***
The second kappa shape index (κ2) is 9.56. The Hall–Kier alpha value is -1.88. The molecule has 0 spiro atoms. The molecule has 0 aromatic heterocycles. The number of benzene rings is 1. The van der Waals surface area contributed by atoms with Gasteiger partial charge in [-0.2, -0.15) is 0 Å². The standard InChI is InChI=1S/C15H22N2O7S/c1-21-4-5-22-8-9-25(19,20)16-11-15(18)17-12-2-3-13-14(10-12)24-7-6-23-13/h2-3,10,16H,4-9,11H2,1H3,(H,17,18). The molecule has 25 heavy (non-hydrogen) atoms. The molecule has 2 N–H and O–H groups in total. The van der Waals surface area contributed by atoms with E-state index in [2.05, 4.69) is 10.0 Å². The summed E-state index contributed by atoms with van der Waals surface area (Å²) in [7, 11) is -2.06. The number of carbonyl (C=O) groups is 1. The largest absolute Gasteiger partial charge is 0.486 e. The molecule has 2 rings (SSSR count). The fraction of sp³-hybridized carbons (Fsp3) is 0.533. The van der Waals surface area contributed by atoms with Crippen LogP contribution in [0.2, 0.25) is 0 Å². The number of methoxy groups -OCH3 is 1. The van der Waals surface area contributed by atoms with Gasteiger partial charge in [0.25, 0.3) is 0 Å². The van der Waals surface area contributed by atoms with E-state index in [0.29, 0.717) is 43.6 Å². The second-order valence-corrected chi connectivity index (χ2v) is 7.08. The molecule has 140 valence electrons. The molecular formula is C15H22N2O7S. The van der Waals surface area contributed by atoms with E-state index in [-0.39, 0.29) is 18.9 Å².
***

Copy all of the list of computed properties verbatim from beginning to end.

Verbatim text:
The second kappa shape index (κ2) is 9.56. The Hall–Kier alpha value is -1.88. The molecule has 0 spiro atoms. The molecule has 0 aromatic heterocycles. The number of benzene rings is 1. The van der Waals surface area contributed by atoms with Gasteiger partial charge in [-0.2, -0.15) is 0 Å². The standard InChI is InChI=1S/C15H22N2O7S/c1-21-4-5-22-8-9-25(19,20)16-11-15(18)17-12-2-3-13-14(10-12)24-7-6-23-13/h2-3,10,16H,4-9,11H2,1H3,(H,17,18). The molecule has 25 heavy (non-hydrogen) atoms. The molecule has 2 N–H and O–H groups in total. The van der Waals surface area contributed by atoms with E-state index in [2.05, 4.69) is 10.0 Å². The summed E-state index contributed by atoms with van der Waals surface area (Å²) in [7, 11) is -2.06. The number of carbonyl (C=O) groups is 1. The largest absolute Gasteiger partial charge is 0.486 e. The molecule has 2 rings (SSSR count). The fraction of sp³-hybridized carbons (Fsp3) is 0.533. The van der Waals surface area contributed by atoms with Crippen LogP contribution in [0.2, 0.25) is 0 Å². The number of methoxy groups -OCH3 is 1. The van der Waals surface area contributed by atoms with Gasteiger partial charge in [0.25, 0.3) is 0 Å². The van der Waals surface area contributed by atoms with E-state index in [0.29, 0.717) is 43.6 Å². The second-order valence-corrected chi connectivity index (χ2v) is 7.08. The molecule has 140 valence electrons. The molecular formula is C15H22N2O7S. The van der Waals surface area contributed by atoms with E-state index in [-0.39, 0.29) is 18.9 Å².